Artist John Zimmerman prefers to use clay in his works for physical and conceptual reasons.
Visitors to the Bob Owens Art Gallery at the University of North Georgia Dahlonega campus can see and hear his reasoning during Zimmerman’s artist talk at 5 p.m. Thursday, Oct. 22, in Hoag Auditorium. A reception will follow in the Bob Owens Art Gallery at 82 College Circle.
“What I want the work to be is formidable, mysterious and raw ... a reflection of my research, intellect and drive to make,” Zimmerman said. “To attain this presence, I construct contemporary objects and add to them texture and glazing patterns representative of geologic strata. This contrast creates connections that span billions of years and brings attention to humanities’ common heritage, uncommon development and shared future.”
Zimmerman explained clays’ versatility and tactile qualities allow the utilization and construction of any texture or form on a physical level. He said a variety of processes are brought to bear in each work including coil building, slab building, wheel throwing, solid sculpting and the use of molds.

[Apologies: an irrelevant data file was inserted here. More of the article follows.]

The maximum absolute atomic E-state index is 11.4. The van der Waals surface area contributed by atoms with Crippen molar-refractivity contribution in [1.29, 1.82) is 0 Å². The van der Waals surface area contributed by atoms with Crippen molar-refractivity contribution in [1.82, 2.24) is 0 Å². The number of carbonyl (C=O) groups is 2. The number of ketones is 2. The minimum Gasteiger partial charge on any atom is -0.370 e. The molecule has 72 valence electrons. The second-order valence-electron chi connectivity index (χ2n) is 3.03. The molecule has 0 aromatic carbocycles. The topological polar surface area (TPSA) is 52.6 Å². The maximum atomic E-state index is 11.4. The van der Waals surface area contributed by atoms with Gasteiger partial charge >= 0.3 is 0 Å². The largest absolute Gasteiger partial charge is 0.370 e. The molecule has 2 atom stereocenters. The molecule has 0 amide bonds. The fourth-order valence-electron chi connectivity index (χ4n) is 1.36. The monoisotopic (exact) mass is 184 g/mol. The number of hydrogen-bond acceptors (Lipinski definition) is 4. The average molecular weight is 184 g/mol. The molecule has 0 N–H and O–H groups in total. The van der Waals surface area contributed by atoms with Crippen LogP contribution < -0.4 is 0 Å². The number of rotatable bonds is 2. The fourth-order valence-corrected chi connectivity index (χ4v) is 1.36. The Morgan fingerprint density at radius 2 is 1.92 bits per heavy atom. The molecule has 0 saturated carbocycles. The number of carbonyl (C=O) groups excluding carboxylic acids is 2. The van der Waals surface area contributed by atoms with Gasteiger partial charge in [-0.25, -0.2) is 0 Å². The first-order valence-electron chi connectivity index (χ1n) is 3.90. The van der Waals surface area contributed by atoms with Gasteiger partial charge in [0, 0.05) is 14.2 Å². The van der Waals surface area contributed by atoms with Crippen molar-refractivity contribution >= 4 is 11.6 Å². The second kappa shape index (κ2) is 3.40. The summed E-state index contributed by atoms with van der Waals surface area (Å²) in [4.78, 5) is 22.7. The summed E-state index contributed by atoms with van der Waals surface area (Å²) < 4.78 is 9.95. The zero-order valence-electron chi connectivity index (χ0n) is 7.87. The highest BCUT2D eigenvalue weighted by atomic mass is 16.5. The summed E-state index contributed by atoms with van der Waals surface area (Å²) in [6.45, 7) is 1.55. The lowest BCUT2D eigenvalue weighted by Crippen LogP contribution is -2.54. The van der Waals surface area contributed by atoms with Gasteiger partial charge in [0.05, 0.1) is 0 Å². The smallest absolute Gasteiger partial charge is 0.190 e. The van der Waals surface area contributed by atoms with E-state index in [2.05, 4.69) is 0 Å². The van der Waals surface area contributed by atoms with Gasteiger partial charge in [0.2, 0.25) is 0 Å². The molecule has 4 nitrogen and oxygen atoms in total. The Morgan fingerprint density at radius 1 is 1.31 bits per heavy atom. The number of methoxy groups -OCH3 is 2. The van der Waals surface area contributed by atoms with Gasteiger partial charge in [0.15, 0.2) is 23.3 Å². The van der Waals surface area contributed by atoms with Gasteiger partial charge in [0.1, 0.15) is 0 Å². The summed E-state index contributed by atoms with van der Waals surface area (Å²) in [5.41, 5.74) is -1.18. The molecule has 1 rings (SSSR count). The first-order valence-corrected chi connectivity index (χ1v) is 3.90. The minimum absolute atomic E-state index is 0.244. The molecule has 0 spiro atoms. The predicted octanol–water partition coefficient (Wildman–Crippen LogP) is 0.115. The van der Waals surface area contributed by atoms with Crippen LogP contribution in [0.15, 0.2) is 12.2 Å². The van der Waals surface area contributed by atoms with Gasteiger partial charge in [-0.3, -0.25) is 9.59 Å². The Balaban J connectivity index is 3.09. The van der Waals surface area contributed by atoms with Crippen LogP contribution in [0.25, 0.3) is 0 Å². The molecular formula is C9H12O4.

“Conceptually, clay exists within a geologic time scale that represents billions of years of connected history, as it is literally the broken down remnants of the earth’s crust,” he said. “This reality allows me to make connections between the deep past (geologic strata) and present day (contemporary objects) in a way that makes the use of clay not only logical but vital.”
Zimmerman received his bachelor’s degree from Bowling Green State University in Ohio and his master’s degree from San Jose State University in California. His work has been exhibited nationally in more than 60 solo, group, juried and invitational exhibitions.
He has taught ceramics at the University of Louisville and Florida Atlantic University and is an associate professor of fine art and director of the Ingham Chapman Gallery at the University of New Mexico-Gallup.
He recently participated in a variety of artist residencies, including a summer residency at the Clay Studio of Missoula, Mont., in 2011, a year-long residency at the Houston Center for Contemporary Craft in Texas in 2012, a summer residency at the Archie Bray Foundation in Montana in 2013 and as an invited artist at the Fule International Museum of Ceramic Art in Fuping, China in 2014.
For more information, visit ung.edu/art-galleries/dahlonega/index.php.